Palos Verdes Night

Copy Right 2002

I had a fun day of diving the other night. Tim on the Great Escape had told me that lobster diving off of Palos Verdes was excellent Considering that I hadn't dove there in 30 years, I figured it was time to go back. The boat was very roomy with only 20 divers. It's not a long trip and it was a nice flat night out there with fairly warm Santana winds blowing. We anchored just off of the Point Fermin Lighthouse. It was a very black night and I couldn't easily estimate how far we were from the cliffs.

I reached bottom in about 35 feet and headed directly for shore. I was hoping that the bugs were in shallow. When I got to the bottom the first thing I noticed was all the small purple urchins and the lack of kelp. The bottom relief looked good, the water was cold and the vis was very nice at well over 30 feet. Immediatly I saw a bug in the open, but it was obviously just a bit short. I continued in and was seeing a fair number of fish, especially perch, as well as lots of starfish. The bottom had some flat areas but mostly it was large rocks.

I saw one more bug in the open. It really didn't look quite legal, but I thought I had could use to do a practice grab. I got it perfectly, but I could feel in my hand that it couldn't be legal sized. It was gone. I just wasn't seeing any more bugs for a while but it was getting shallower and at about 23 feet I passed the thermocline. The water was a lot warmer and I finally started seeing some lobster. The whole area here was refrigerator sized and bigger boulders. I saw a near legal one jump off the side of a rock to dodge my light. If he had been legal, I probably could have swooped down and grabbed him just before he hit the bottom again, but I was still moving fast towards shore.

Then I saw a nice legal looking one under a ledge and got a clean grab at it. I kept the light pointed away from it so that it was barely lit up and made sure to grab a bit behind the body in case it moved. There was no chance... for me. I did horribly and never got a piece of it. It bounced back into the ledge and then bounced out underneith me. I played hot potato and never got near grabbing it. Flashing my light all around, there was no sign of it.

Great. Sometimes, how you do at the beginning of the season, is how you do for the rest.

I continued moving towards shore, but the terrain of large boulders looked promising enough that I was really looking. Also the big boulders were making it just a bit difficult to navigate consistantly in the direction I wanted to go. I was surprised I wasn't getting to shore yet. At one point I saw another light off to my left and figured it was another diver heading to shore as well. The rocks were huge and tended to run parellel to the shore. It was easy to think that I had reached the shore, but each time it would get deep on the other side. There was heavy seaweed and kelp growth towards the upper parts of the rocks. At one point I surfaced to see where I was and I was still a ways off shore. Basically, my compass seemed to be responding poorly. It's fairly old and by the end of the night I was figuring it was time for a replacement.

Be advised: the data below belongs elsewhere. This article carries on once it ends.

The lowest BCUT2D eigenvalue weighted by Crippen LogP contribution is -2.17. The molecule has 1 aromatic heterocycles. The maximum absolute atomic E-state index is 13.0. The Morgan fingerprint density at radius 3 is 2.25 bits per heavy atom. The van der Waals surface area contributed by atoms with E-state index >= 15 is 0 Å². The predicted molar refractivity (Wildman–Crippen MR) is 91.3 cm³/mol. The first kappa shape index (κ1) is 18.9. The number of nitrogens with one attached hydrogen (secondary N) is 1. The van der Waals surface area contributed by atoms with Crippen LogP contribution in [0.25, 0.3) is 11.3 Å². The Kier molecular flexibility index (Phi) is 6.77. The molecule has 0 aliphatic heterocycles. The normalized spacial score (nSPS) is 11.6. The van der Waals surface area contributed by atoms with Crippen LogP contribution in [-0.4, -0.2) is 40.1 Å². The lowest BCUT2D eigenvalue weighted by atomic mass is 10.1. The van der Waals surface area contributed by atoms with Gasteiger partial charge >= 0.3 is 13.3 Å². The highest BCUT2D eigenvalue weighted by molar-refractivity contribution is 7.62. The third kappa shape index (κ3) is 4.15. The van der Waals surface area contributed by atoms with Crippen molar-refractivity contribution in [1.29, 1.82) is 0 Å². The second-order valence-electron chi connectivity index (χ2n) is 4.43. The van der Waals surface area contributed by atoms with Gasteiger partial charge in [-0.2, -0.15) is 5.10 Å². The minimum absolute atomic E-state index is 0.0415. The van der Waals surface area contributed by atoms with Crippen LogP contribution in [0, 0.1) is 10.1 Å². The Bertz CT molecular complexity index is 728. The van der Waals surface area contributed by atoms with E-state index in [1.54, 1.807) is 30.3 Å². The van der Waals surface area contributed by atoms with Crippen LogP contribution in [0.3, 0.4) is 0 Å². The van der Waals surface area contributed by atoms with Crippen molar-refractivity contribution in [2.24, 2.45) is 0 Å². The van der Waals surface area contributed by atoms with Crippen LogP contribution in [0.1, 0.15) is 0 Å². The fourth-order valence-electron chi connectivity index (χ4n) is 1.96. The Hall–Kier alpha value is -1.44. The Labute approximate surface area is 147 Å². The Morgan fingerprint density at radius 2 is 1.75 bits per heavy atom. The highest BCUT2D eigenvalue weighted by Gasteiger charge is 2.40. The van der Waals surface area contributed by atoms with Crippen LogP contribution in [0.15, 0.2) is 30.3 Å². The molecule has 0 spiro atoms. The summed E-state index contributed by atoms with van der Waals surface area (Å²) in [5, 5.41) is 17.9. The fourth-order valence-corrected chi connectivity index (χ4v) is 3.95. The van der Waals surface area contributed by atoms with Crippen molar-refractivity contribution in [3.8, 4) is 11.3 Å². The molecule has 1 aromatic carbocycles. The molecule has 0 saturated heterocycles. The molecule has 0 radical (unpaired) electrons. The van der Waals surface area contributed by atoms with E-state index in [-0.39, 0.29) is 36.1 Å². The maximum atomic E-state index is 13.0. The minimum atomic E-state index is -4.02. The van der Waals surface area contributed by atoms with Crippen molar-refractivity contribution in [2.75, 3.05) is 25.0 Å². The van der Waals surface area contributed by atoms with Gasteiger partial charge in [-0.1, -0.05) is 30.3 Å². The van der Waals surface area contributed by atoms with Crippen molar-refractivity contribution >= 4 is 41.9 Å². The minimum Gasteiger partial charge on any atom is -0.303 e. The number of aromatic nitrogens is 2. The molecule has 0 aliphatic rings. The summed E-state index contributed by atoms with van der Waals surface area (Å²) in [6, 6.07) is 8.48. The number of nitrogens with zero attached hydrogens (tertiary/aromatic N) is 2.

I wasn't seeing lobster, but I was finally very close to shore. The rocks came to the surface but there was still deep water between them. I was looking carefully, both on the bottom and also at the rocks. I figured the lobsters might be hanging out on the rock sides in the current or they might be hunkered down in the seaweeds on the top of the rocks, but I wasn't finding them anywhere. There were some sculpin, perch and lots of other life, but just no bug. It was rough just because the rocks were sticking so close to the surface and the small waves were rushing around them.

I was 50 feet from shore, staying past the surf, but working hard in the fast moving water and thick shallow water kelps. There was lots of life, but no lobster. That shallow, you use almost no air, but it is alot of work holding on near the top of the rocks and riding the surge through the spaces between them. I finally had had enough and was getting nausiated by all the sloshing around and looking at seaweed whipping around even faster to spin out my vision. I looked up to get a compass reading on the boat and then head out. It still wasn't easy because of how many rows of rocks right at the surface that I had to cross before I could comfortably get down into calmer water.

It was a long swim to the boat and I didn't feel like doing it on the surface, so I compassed out sort of fast, figuring that I'd use my remaining air somewhere nearer the boat that looked productive. Going around the huge rocks there, I had to look at my compass a lot to keep on course. The terrain was such that I could move efficiently by adding an occasional pull with my hand when ever I was passing a rock that stuck up.

Then I started seeing some more bugs. Shorts first, but where there are shorts, there are usually some legals. They were fairly out in the open, rather than staying in their holes. I started making grabs, unfortunately, I was still doing a horrible job and kept playing hot potato. I missed probably 3 legals and actually got only 1. I also became extremely concious of those urchins. I was bumping them with my ankles and knees. There were a lot of bugs around and I carefully noted that I was in about 21 feet of water.

Air was low and it was time to go. I headed out over the deeper rock under the thermocline, until it was time to surface. Nicely I was close enough to see the lights from the boat. I had not seen any lobster under the thermocline.